Greek is one of Europe’s oldest languages and has a rich history of over 3500 years. From its earliest beginnings in Mycenae it spread via the conquests of Alexander the Great and eventually became the lingua franca of the ancient Mediterranean world where it was used by diverse linguistic groups for commerce and trade. The New Testament is written almost entirely in Greek and it’s very likely that Jesus spoke Greek. Later, it was the official language of the Eastern Roman Empire and Byzantium.
During the Renaissance and the Enlightenment eras the Greek lexicon was called into service for the description and explanation of new ideas. Today, it’s impossible to study the sciences or speak an Indo-European language without encountering Greek words.
Greek is not only an old language, it’s a hard language. The alphabet is different and there are at least six ways to write the sound “ee” as in “eat.” They have two letters for “o”, the familiar “o” but also “ω” is an “o”. Scratching your head?
If that weren’t challenging enough, accents are hugely important; embarrassing misunderstandings can arise from their improper use. For example, the word θέα (accent on the ‘ε’) means view, as in “I want a room with a view.” But if you move the accent to the end of the word θεά (accent on the ‘α’) you’ll be saying “I want a room with goddesses” which probably won’t win you any friends at the reception desk. Another example with a more logical connection is the word for work, δουλειά (accent on the last ‘a’). Move the accent forward to the first syllable, as in δούλεια (accent on the ‘u’) and it means slavery.
Given its difficulty, you’ll endear yourself to many Greeks if you say a few greetings and ask for simple things in Greek. Accented syllables below are capitalized.
|Informal hello||YA-sou||γειά σου|
|Formal hello||YA-sas||γειά σας|
|Big||may GAL oh||μεγάλο|
|Open (like a shop)||ah neek TOE||ανοιχτό|
|Left||ah rees ter AH||αριστερά|
|Straight ahead||ef THEE a||ευθεία|
|Up||ay PAN oh||επάνω|
|Nice, pretty||or AY ah||ωραία|
|Many, a lot||PAH ra pol EE||πάρα πολλοί|
|Sail Boat||SKA fos||σκάφος|
|Ferry Boat||PLEE oh||πλοίο|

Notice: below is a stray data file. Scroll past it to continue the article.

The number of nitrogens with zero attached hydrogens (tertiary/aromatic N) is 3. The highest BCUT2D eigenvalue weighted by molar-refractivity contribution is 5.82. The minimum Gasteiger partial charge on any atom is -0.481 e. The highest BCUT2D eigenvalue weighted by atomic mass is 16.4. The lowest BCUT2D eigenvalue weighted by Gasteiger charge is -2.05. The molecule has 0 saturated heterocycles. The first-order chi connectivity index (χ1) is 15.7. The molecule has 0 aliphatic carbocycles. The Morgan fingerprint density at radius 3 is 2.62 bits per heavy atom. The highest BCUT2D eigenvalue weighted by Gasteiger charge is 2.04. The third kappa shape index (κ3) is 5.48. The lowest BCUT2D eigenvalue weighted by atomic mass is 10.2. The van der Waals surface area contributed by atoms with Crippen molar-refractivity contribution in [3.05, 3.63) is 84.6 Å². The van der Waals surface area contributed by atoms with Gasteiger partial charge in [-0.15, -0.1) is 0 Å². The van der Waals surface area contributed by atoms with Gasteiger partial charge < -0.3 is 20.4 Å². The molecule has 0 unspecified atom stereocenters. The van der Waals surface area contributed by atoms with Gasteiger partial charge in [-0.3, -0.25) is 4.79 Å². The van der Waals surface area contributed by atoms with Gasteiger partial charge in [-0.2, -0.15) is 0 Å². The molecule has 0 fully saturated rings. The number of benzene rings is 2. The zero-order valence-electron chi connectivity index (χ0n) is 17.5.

|Toilet||same as French||toilette|
|Ice cream||pago TOE||παγωτό|
|Watermelon||kar POU zee||καρπούζι|
(e.g. black coffee)
|Sugar||ZA ha ree||ζάχαρη|
|No sugar||OH hee ZA ha ree||όχι ζάχαρη|
|Bicycle||po THEE la toe||ποδήλατο|
|Children||pay thee AH||παιδιά|
|Hotel||xeno tho HEE oh||ξενοδοχείο|
|I like||moo ar AIS si||μου αρέσει|
|I want||THEL oh||θέλω|
|My name is||me LE nay||με λένε|
|kiosk||per EEP tero||περίπτερο|
|beach||para LEE ah||παραλία|
|town square||pla TEE ah||πλατεία|
|4||TESS er ah||τέσσερα|
|20||EE ko si||είκοσι|
|50||pen IN da||πενήντα|
The Greek Islands by Lawrence Durrell
Published in 1978, Durrell offers a half century’s worth of insights, as this tender excerpt demonstrates: “(Naxos and Paros) seem to coexist in the mind as being of comparable charm and magnitude. But there are several radical differences . . . If Naxos is a vivid parrot, then Paros is a white dove. You wake earlier in Naxos, but you sleep deeper in Paros.”
Colossus of Maroussi by Henry Miller
At Lawrence Durrell’s urging, American author Henry Miller spent six months roaming around Greece in 1939. It took a world war to force him to leave the country with which he became intoxicated and characterized as “a holy land.” Many critics consider Colossus of Maroussi Miller’s finest work of “literature.”
Dinner with Persephone by Patricia Storace
An award-winning American writer spends a year in Greece and offers up a fascinating insider’s look at the psychology of a country which exists uneasily between the West and the East. Fun reading.
North of Ithaka: A Journey Home Through a Family’s Extraordinary Past by Eleni Gage